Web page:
1. Identification of property:

Check whether the property has been clearly identified and demarcated in the buyer’s agreement. Details of the land on which the housing complex is constructed, details of the property to be purchased such as unit number and floor, super area/built-up area of the property etc should be clearly provided. Moreover, layout plan of the property should also be annexed with the buyer’s agreement.

2. Facilities and amenities:

Details of facilities and amenities that the developer is undertaking to provide with the property must be taken into account. For instance, maintenance of the complex and/or common areas and facilities, electricity back-up, centralized air conditioning, car parking, membership of club/gym etc should be clearly mentioned. Carefully read the document to understand charges, if any, required to be paid for availing these facilities and amenities.

3. Payment of installments:

Check the types of payment plans offered by the developer. These could be down payment plan, time linked payment plan and construction linked payment plan. Each plan could have its own set of advantages and disadvantages. One often comes across incidents of buyers having paid the full/substantial sale price, at the initial stage of booking of the property where construction is far from complete within the time period stipulated in the buyer’s agreement, or worse, where construction doesn’t commence till much later. As a safeguard against unprecedented delays in getting possession of the property, a buyer may opt for construction- linked payment plan. Here, the buyer is required to pay a predetermined sum of money to the developer, only upon completion of specific construction phases of the complex in which the property is located.

4. Penalties:

Another important point to be considered is the clause on forfeiture of earnest money by the developer, in the event of non-payment of installments on timely basis by the buyer. Usually, two kinds of penalties are provided for in a buyer’s agreement

  • penalty on delayed payment of installments levied on the buyer
  • penalty on delayed delivery of possession of the property levied on the developer.

A buyer should carefully note the amount of penalty he would be required to pay in case he fails to pay the installment within the timelines provided in the buyer’s agreement. Also note the amount of penalty the developer has to pay if he fails to deliver possession within the timelines in the agreement.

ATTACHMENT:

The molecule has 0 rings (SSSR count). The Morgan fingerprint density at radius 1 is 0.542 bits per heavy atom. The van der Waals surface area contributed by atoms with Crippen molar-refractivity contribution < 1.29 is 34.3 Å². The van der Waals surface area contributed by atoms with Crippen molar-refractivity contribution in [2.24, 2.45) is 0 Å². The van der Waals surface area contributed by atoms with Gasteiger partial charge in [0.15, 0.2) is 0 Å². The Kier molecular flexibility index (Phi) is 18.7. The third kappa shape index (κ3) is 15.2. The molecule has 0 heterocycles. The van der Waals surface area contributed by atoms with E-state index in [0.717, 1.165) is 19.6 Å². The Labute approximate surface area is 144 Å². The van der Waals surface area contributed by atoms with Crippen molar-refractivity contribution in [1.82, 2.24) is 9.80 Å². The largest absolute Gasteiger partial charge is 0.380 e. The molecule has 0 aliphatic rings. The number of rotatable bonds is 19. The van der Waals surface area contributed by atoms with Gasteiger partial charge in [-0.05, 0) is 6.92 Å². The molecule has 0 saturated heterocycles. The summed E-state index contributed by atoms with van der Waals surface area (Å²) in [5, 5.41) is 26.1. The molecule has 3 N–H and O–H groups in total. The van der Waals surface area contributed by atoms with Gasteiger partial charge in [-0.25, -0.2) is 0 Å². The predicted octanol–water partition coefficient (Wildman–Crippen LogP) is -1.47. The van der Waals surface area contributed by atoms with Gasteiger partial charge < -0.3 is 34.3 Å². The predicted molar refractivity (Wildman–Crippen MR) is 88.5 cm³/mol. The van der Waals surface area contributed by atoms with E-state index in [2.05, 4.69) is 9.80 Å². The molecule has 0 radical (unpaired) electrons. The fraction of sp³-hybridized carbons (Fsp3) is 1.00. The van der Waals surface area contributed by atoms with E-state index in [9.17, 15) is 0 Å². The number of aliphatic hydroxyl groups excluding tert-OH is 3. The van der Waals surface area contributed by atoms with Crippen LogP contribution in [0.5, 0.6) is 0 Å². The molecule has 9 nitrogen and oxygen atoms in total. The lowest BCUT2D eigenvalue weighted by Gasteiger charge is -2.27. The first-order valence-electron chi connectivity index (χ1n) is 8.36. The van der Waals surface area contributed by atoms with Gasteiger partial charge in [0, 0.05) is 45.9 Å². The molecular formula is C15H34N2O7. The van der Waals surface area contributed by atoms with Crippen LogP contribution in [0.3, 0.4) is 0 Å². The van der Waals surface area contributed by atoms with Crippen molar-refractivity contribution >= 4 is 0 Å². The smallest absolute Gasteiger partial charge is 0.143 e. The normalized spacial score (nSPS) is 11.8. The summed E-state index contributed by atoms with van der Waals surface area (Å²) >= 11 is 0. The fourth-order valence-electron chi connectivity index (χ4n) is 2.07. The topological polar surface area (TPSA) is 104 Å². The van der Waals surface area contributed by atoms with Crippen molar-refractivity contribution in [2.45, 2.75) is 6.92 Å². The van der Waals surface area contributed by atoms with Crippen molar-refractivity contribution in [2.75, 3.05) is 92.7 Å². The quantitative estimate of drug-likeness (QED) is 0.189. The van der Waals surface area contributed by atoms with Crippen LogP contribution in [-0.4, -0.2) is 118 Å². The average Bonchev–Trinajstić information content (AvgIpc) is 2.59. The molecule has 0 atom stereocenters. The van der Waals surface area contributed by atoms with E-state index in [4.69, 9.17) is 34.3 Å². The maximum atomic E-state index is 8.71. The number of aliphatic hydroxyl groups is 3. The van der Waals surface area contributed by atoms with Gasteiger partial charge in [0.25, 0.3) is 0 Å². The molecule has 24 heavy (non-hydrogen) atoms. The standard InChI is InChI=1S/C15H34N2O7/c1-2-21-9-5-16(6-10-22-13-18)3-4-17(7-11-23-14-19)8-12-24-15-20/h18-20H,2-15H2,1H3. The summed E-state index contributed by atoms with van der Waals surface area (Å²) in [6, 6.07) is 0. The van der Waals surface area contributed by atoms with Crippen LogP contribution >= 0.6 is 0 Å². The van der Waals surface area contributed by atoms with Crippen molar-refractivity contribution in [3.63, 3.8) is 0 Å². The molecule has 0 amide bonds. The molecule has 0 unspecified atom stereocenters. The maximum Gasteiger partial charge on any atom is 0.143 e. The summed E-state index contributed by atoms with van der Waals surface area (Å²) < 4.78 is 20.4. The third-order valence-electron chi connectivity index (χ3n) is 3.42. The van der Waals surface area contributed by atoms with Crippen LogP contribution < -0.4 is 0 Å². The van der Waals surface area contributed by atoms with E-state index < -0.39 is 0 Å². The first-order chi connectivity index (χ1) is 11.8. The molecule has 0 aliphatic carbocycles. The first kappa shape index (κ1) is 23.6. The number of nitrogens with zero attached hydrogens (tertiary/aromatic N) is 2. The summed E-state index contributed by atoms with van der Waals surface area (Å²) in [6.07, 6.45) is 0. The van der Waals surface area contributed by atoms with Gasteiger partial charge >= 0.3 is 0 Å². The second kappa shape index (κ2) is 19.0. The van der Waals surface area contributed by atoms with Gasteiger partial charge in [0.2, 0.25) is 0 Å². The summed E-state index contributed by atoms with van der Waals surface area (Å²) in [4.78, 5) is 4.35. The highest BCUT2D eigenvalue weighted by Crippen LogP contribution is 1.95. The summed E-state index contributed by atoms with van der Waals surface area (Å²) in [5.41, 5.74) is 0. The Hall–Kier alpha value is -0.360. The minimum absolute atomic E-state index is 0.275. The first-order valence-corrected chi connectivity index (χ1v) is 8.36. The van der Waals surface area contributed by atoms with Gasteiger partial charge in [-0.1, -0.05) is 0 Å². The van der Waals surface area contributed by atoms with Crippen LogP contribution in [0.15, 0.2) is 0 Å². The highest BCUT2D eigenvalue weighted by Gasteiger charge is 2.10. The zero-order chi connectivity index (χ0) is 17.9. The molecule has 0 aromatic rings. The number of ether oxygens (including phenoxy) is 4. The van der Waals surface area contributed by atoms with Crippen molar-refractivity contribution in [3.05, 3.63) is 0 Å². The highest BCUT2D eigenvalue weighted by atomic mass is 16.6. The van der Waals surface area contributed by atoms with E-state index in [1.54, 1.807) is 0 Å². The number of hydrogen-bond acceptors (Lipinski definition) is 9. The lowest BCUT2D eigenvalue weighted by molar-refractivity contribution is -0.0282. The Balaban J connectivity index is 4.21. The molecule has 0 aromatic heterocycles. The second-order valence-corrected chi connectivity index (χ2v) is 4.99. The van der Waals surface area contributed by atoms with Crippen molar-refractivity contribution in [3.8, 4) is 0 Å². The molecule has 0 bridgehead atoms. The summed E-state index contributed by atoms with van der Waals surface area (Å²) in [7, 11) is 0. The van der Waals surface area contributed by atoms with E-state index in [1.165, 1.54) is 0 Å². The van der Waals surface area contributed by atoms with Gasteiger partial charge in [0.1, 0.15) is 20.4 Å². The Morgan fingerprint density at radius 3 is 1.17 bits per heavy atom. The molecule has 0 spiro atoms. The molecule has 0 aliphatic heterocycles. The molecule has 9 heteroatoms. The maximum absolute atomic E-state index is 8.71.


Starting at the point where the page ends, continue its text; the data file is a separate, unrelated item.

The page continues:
5. Encumbrances and litigation:

An agent can assist you in finding about any encumbrance, charge and/or litigation with respect to the property and ensure that representations given by the developer with respect to charge, encumbrance and litigation have been clearly incorporated in the buyer’s agreement. Also ensure that the property is delivered free from all encumbrances at the time of possession.

6. Time of delivery:

Ensure that the time of possession is clearly mentioned in the agreement. Also make a note of the consequences (e.g. penalty on seller/developer)of delay in possession.

7. Specifications:

Specifications such as type/quality of flooring, paint, wood furnishings, or accessories such as central air conditioning, modular kitchens, etc if any, promised by the developer, should also be clearly incorporated in the agreement.

8. Transfer charges:

Some developers impose a transfer charge for transfer of the property by the buyer in favour a third party. However, some developers also permit the first few transfers without the charge. Provisions regarding transferability of the property along with applicable transfer charges should be discussed and if possible documented.

9. Other charges:

Last but not the least are provisions with respect to external development charges, internal development charges, preferential location charges, electrification charges, parking charges, interest-free deposit for maintenance services etc., in the agreement. To arrive at the actual total sale price, buyers should carefully consider the quantum of these charges. Also check whether these charges have been included in the sale price or are to be paid as additional charges, over and above the sale price.